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South Korea as a Country for US Investment and Trade


South Korea stands out in the history of the world as a nation that has extraordinarily advanced within a span of forty years from being one of the poorest countries in the world to becoming one of the most technologically advanced country in the realm of consumer goods industries and in heavy goods industries (McConnell et al, 2004) The rate of the growth of the economy has permitted the rapid expansion of employment and reduction of unemployment (Dell and Dell, 1991). It has even upgraded the quality of its labor force and expanded its stock of capital. Although South Korea was primarily an exporter of agricultural products and raw materials a half century ago, it now exports large quantities of manufactured goods. It was announced in April 2002, by the Korean Government that it has a new vision of transforming South Korea into a Northeast Asian business hub. After this, Korea’s industrial development paradigm is undergoing a new shift in the economic and business spheres, particularly towards a new market-oriented paradigm of economic growth and corporate governance in place of the old model of the developmental state, which ran its course until two decades ago. Thesis: South Korea as a nation has evolved over the past few decades in the context of its financial, government and human resources and this makes it a suitable destination for international trade and investment for the United States.

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Korea was a single nation till the Japanese were expelled from it after their defeat in World War II and the Korean peninsula came under the control of the Russians in the north and the United States in the south. The nation was divided along the 38th parallel and for three yeas, the UN tried to negotiate a deal to restore a single Korean nation. The south held elections in 1948 and declared a republic under the presidency of Syngman Rhee (1875-1965). The United States supported the south with military aid during the Korean War while Chinese troops backed the north. After the war President Rhee took over the South Korean government and ruled for three terms till he was ousted in 1960. A second republic based on a parliamentary system was toppled within nine months of its formation by the military junta led by Major General Park Chung Lee (1917-1979). However, democracy was restored with the elections and Korea has been a stable republic after that (Haggett, 2002).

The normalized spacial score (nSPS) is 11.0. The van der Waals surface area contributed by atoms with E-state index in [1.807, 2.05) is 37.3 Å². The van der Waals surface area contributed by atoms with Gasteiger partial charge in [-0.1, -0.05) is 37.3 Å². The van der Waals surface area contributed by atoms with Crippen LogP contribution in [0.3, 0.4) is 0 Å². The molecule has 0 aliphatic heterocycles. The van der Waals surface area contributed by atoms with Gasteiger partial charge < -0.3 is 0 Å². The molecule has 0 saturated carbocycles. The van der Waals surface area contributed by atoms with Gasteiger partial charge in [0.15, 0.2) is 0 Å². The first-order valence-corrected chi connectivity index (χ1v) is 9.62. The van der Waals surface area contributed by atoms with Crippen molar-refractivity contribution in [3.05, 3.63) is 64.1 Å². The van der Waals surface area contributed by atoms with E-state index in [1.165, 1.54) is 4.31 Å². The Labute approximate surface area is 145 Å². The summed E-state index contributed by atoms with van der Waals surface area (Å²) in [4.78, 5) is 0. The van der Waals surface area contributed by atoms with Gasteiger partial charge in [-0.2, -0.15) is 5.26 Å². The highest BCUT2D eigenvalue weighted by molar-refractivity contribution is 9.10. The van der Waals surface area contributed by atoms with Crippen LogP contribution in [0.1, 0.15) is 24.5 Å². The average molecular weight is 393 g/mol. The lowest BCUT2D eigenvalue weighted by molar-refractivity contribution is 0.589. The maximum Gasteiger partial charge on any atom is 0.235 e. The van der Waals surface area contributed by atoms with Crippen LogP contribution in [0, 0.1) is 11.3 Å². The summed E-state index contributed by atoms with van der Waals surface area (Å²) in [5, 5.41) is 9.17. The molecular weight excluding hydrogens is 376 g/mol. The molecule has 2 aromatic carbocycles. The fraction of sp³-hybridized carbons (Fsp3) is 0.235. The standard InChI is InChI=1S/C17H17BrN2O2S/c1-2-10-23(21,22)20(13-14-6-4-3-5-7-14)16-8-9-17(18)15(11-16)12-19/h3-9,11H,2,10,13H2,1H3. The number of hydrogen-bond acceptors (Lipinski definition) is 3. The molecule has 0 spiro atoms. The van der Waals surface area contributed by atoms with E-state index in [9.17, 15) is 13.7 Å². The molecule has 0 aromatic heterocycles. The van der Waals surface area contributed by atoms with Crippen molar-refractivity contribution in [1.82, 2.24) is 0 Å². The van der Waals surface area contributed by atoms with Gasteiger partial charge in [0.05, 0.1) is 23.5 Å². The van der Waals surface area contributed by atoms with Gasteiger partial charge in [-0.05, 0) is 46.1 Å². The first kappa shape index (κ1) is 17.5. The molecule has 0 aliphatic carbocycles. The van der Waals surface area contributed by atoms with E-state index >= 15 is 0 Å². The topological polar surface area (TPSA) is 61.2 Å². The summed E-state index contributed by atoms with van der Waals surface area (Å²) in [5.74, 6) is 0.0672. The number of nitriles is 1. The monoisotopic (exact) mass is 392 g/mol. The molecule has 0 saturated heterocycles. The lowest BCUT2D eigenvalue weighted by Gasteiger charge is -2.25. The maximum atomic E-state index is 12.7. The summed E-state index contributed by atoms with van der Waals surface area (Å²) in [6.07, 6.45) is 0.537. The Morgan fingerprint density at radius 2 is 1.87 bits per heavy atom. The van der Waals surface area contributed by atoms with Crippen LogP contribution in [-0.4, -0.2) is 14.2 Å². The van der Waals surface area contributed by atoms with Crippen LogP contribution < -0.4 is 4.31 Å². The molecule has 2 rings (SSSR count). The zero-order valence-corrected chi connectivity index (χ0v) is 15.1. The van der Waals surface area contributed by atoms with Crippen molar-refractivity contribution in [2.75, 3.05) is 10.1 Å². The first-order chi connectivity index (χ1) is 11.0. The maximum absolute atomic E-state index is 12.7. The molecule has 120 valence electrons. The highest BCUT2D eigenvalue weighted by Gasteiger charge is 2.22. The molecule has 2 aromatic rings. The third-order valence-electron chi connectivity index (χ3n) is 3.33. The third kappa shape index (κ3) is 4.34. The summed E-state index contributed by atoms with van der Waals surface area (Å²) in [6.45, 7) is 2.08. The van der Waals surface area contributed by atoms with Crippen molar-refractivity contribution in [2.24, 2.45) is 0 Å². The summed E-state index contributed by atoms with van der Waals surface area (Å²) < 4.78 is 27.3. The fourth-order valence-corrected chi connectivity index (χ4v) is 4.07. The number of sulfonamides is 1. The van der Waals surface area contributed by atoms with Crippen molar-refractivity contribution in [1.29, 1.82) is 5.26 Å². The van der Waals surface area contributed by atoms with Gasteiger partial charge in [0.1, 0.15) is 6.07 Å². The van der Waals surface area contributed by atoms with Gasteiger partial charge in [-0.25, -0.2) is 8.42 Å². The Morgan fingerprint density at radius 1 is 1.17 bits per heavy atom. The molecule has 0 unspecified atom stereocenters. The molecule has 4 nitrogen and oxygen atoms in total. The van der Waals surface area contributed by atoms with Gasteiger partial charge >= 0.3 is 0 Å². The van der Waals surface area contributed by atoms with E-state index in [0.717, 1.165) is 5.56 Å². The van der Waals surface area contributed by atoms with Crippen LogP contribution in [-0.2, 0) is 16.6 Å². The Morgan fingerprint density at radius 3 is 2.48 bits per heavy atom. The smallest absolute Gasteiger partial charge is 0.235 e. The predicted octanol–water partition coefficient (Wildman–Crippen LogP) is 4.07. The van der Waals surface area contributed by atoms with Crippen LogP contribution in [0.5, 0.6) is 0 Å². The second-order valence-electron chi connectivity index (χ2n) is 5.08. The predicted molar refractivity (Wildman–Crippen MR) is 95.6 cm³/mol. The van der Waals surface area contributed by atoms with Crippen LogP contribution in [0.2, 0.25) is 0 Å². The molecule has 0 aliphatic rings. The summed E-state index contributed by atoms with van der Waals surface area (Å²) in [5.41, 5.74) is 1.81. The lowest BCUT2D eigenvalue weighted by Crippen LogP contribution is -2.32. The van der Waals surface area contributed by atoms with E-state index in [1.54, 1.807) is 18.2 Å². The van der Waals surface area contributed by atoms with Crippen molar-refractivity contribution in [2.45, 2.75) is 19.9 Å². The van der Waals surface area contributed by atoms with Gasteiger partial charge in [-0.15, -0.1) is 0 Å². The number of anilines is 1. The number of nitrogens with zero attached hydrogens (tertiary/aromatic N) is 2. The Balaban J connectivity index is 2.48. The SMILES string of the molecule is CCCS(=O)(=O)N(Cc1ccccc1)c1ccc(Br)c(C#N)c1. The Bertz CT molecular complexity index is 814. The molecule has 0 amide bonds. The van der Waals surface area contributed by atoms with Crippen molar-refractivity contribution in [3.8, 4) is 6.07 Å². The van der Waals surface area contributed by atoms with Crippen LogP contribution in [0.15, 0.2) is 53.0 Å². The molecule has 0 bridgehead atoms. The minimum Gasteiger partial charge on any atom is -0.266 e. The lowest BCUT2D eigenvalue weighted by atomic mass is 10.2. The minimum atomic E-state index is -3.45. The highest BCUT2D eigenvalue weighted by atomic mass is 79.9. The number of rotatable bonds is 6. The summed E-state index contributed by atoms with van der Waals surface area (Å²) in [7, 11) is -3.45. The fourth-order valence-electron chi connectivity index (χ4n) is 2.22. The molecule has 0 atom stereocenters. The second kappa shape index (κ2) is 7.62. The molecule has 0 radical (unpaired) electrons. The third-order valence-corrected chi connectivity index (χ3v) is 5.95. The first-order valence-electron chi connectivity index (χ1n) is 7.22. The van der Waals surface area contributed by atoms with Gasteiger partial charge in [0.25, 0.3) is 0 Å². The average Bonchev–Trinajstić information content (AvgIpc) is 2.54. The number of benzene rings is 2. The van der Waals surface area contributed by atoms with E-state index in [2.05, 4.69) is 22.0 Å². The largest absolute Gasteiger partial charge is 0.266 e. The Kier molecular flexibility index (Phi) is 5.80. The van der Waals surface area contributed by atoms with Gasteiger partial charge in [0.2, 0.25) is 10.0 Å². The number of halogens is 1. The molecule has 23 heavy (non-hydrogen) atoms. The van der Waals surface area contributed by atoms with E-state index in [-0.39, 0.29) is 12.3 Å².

Geographically, the Korean Peninsula extends for about 1000 kilometers southward from the northeast part of the Asian continent. The west coast of the peninsula is bordered by the Korea Bay to the north and the Yellow Sea to the South whereas the east coast is bordered by the Sea of Japan also known as the East Sea. The coastline is highly indented and many islands lie adjacent to the peninsula. The northern land border is formed by the Yalu and Tumen rivers that separate Korea from China. North Korea is separated from South Korea by the Demilitarized Zone (DMZ formed after the Korean War). Unlike Japan or the northern provinces of China, the Korean peninsula is geologically stable and there are no active volcanoes or earthquakes. IT has a temperate climate with four distinct seasons (Savada, 1997). Within South Korea, there is regional difference between the Kyongsang region and the Cholla region. South Korea’s political elite that include President Park Chung Hee, Chun Doo Hwan and Roh Tae Woo have come from the Kyongsng region and hence it has received a lot of government assistance to progress. South Korea is one of the world’s most densely populated countries. Because 70 percent of the land in South Korea is mountainous, the population tends to be concentrated in the lowland areas (Savada, 1997).

Koreans form a single ethnic group with a single language and there are no minority groups apart from a few Chinese. The Korean language was influenced by the Chinese. The modern writing system known as han’gul is based on phonetics (Haggett, 2002). There are a number of different religions in South Korea – Buddhism, Confucianism and Christianity together with Ch’onogyo, a combination of the other three. Shamanism also exists in some rural areas and Ch’angga Hakhoe, a type of Japanese militant Buddhist Society has spread in the cities (Haggett, 2002). More than two thirds of the population lives in the towns and cities and about a quarter live in the capital Seoul (Haggett, 2002).

Chaebols, large groups of family controlled companies in South Korea dominated Korea’s economic scene in the late 1990s and played a huge role in the technological advances of Korea and also helped in expanding R&D activities (Bridges, 2001). Korea’s tremendous economic development over the past three decades is attributed to its chaebols. But more recently these chaebols are found to be failures and due to their huge debts, chaebols have been suggested by IMF to undergo total reform. In 1997, the South Korean economy faced a near collapse and had to seek IMF aid. As a quid pro quo for receiving a $58 billion package from the International Monetary Fund (IMF) South Korea had to bring about certain sweeping market-oriented reforms (Manyin, 2004). This made South Korea open its doors to foreign investors and the result is that foreign companies, including U.S. firms, now are significant shareholders in many prominent industrial conglomerates (chaebol), own an estimated 40% of the value of the shares traded on South Korea’s stock exchange, and own about one-third of the Korean banking industry (Manyin, 2004). The laws regarding direct foreign investment in Korea are primarily from the Foreign Investment Promotion Act and the Commercial Code of Korea. The FIPA’s primary purpose is to improve the climate for foreign investment by changing or repealing regulations which hindered foreign investment, as well as provide additional tax and other incentives. The FIPA has two main points: foreign investors will be able to invest in all kinds of South Korean businesses and secondly, there is no need for potential foreign investors to seek consent; they only have to notify the relevant authorities (Sigong Law, 2008).